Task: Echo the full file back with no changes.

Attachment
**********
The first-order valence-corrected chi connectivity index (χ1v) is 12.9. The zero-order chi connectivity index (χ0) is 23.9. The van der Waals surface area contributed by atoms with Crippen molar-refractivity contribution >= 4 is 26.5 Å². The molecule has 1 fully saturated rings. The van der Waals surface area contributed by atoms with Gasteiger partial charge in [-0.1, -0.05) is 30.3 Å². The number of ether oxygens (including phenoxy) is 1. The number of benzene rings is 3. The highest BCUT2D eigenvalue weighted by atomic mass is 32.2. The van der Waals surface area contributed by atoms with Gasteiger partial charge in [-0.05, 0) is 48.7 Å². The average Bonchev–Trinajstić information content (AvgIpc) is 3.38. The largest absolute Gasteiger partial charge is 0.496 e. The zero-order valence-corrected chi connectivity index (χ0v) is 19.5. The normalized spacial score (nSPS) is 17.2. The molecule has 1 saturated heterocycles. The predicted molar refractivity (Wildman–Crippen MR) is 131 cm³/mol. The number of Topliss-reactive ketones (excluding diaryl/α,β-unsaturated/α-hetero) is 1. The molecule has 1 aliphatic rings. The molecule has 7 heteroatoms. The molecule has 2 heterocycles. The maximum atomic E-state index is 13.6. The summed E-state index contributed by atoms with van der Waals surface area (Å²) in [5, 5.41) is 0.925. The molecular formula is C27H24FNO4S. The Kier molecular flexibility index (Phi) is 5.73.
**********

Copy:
The first-order valence-corrected chi connectivity index (χ1v) is 12.9. The zero-order chi connectivity index (χ0) is 23.9. The van der Waals surface area contributed by atoms with Crippen molar-refractivity contribution >= 4 is 26.5 Å². The molecule has 1 fully saturated rings. The van der Waals surface area contributed by atoms with Gasteiger partial charge in [-0.1, -0.05) is 30.3 Å². The number of ether oxygens (including phenoxy) is 1. The number of benzene rings is 3. The highest BCUT2D eigenvalue weighted by atomic mass is 32.2. The van der Waals surface area contributed by atoms with Gasteiger partial charge in [-0.05, 0) is 48.7 Å². The average Bonchev–Trinajstić information content (AvgIpc) is 3.38. The largest absolute Gasteiger partial charge is 0.496 e. The zero-order valence-corrected chi connectivity index (χ0v) is 19.5. The normalized spacial score (nSPS) is 17.2. The molecule has 1 saturated heterocycles. The predicted molar refractivity (Wildman–Crippen MR) is 131 cm³/mol. The number of Topliss-reactive ketones (excluding diaryl/α,β-unsaturated/α-hetero) is 1. The molecule has 1 aliphatic rings. The molecule has 7 heteroatoms. The molecule has 2 heterocycles. The maximum atomic E-state index is 13.6. The summed E-state index contributed by atoms with van der Waals surface area (Å²) in [5, 5.41) is 0.925. The molecular formula is C27H24FNO4S. The Kier molecular flexibility index (Phi) is 5.73.